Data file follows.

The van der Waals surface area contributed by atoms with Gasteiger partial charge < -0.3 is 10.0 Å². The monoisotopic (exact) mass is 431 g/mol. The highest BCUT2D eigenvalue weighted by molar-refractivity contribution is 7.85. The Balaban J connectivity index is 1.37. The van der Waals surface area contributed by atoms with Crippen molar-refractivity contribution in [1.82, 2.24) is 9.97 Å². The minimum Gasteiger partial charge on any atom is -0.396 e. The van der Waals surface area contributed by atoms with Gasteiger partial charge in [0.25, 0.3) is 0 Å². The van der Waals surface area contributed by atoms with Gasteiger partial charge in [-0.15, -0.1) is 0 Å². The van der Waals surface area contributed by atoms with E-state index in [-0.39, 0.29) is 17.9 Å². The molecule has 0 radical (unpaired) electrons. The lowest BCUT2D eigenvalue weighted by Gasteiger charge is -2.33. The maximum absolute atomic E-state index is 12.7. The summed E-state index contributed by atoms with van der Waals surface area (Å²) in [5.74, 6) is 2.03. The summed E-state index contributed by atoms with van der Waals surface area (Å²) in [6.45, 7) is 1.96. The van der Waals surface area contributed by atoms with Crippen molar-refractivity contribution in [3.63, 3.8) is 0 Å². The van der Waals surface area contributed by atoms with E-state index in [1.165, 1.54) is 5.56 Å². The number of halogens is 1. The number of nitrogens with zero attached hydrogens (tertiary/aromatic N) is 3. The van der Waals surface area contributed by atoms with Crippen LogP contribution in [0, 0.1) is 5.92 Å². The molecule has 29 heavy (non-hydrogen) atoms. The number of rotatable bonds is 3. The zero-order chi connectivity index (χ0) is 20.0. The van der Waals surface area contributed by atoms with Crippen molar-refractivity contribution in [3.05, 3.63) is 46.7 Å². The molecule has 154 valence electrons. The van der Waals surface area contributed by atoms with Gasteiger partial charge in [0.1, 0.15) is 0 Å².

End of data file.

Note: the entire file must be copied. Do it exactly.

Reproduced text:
The van der Waals surface area contributed by atoms with Gasteiger partial charge < -0.3 is 10.0 Å². The monoisotopic (exact) mass is 431 g/mol. The highest BCUT2D eigenvalue weighted by molar-refractivity contribution is 7.85. The Balaban J connectivity index is 1.37. The van der Waals surface area contributed by atoms with Crippen molar-refractivity contribution in [1.82, 2.24) is 9.97 Å². The minimum Gasteiger partial charge on any atom is -0.396 e. The van der Waals surface area contributed by atoms with Gasteiger partial charge in [0.25, 0.3) is 0 Å². The van der Waals surface area contributed by atoms with Gasteiger partial charge in [-0.15, -0.1) is 0 Å². The van der Waals surface area contributed by atoms with E-state index in [-0.39, 0.29) is 17.9 Å². The molecule has 0 radical (unpaired) electrons. The lowest BCUT2D eigenvalue weighted by Gasteiger charge is -2.33. The maximum absolute atomic E-state index is 12.7. The summed E-state index contributed by atoms with van der Waals surface area (Å²) in [5.74, 6) is 2.03. The summed E-state index contributed by atoms with van der Waals surface area (Å²) in [6.45, 7) is 1.96. The van der Waals surface area contributed by atoms with Crippen molar-refractivity contribution in [3.63, 3.8) is 0 Å². The van der Waals surface area contributed by atoms with E-state index in [1.165, 1.54) is 5.56 Å². The number of halogens is 1. The number of nitrogens with zero attached hydrogens (tertiary/aromatic N) is 3. The van der Waals surface area contributed by atoms with Crippen LogP contribution in [0, 0.1) is 5.92 Å². The molecule has 29 heavy (non-hydrogen) atoms. The number of rotatable bonds is 3. The zero-order chi connectivity index (χ0) is 20.0. The van der Waals surface area contributed by atoms with Crippen molar-refractivity contribution in [3.05, 3.63) is 46.7 Å². The molecule has 154 valence electrons. The van der Waals surface area contributed by atoms with Gasteiger partial charge in [0.1, 0.15) is 0 Å².